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examination appeared to be true, the Jew carried the Mussulman before the Cazi, and represented the affair. The Cazi said to the Mussulman, either satisfy the Jew, or give the pound of flesh. The Mussulman not agreeing to this, said, let us go to another Cazi. When they went, he also spoke in the same manner. The Mussulman asked the advice of an ingenious friend. He said, "say to him let us go to the Cazi of Hems.* Go there, for thy business will be well." Then the Mussulman went to the Jew, and said, I shall be satisfied with the decree of the Cazi of Hems; the Jew said, I also shall be satisfied. Then both departed for the city of Hems.† When they presented themselves before the judgment-seat, the Jew said, O my Lord Judge, this man borrowed an hundred dinars of me, and pledged a pound of flesh from his own body. Command that he give the money and the flesh. It happened, that the Cazi was the friend of the father of the Mussulman, and for this respect, he said to the Jew, "Thou sayest true, it is the purport of the bond;" and he desired, that they should bring a sharp knife. The Mussulman on hearing this, became speechless. The knife being brought, the Cazi turned his face to the Jew, and said, "Arise, and cut one pound of flesh from the body of him, in such a manner, that there may not be one grain more or less, and if more or less, thou shalt cut, I shall order thee to be killed. The Jew said, I cannot. I shall leave this business and depart. The Cazi said, thou mayest not leave it. He said, O Judge, I have released him. The Judge said, it cannot be; either cut the flesh, or pay the expense of his journey. It was settled at two hundred dinars: the Jew paid another hundred, and departed." Malone.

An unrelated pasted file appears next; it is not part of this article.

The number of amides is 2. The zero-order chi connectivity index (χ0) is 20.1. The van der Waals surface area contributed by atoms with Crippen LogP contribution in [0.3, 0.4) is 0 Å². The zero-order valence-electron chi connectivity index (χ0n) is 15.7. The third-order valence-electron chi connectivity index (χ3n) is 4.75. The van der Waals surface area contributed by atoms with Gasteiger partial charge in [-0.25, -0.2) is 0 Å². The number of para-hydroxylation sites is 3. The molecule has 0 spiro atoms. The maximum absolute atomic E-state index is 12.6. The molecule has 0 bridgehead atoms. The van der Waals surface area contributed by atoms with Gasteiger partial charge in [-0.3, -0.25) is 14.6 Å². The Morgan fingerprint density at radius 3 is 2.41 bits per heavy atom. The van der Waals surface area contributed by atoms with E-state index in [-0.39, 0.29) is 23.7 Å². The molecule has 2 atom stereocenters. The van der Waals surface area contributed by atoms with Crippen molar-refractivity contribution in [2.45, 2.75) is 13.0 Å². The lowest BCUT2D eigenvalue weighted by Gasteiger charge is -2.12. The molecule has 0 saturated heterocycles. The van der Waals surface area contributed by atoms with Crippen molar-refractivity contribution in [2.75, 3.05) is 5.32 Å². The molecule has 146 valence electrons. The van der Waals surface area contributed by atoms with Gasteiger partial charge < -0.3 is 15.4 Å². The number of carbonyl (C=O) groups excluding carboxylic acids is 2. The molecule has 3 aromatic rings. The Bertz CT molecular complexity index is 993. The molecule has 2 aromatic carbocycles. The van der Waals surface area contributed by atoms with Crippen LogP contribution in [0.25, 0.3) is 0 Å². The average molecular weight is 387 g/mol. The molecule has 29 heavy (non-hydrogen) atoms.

* Hems-Emessa, a city of Syria, long 70, lat 34.
The Orientals say that Hippocrates made his ordinary residence there; and the Christians of that country have a tradition, that the head of St. John the Baptist was found there, under the reign of Theodosius the younger.
This city was famous in the times of paganism for the Temple of the Sun, under the name of Heliogabalus, from which the Roman emperor took his name. It was taken from the Mussulmen by the Tartars, in the year of Christ 1098. Saladin retook it in 1187. The Tartars took it in the year 1258. Afterwards it passed into the hands of the Mamalukes, and from them to the Turks, who are now in possession of it. This city suffered greatly by a most dreadful earthquake in 1157, when the Franks were in possession of Syria. Herbelot.
Here follows the relation of a number of unlucky adventures, in which the Mussulman is involved by the way; but as they only tend to show the sagacity of the Cazi in extricating him from them, and have no connection with Shylock, I have omitted them. T. M.
END OF VOL. IV.
T. S. Manning, Printer, No. 143 N. Third Street.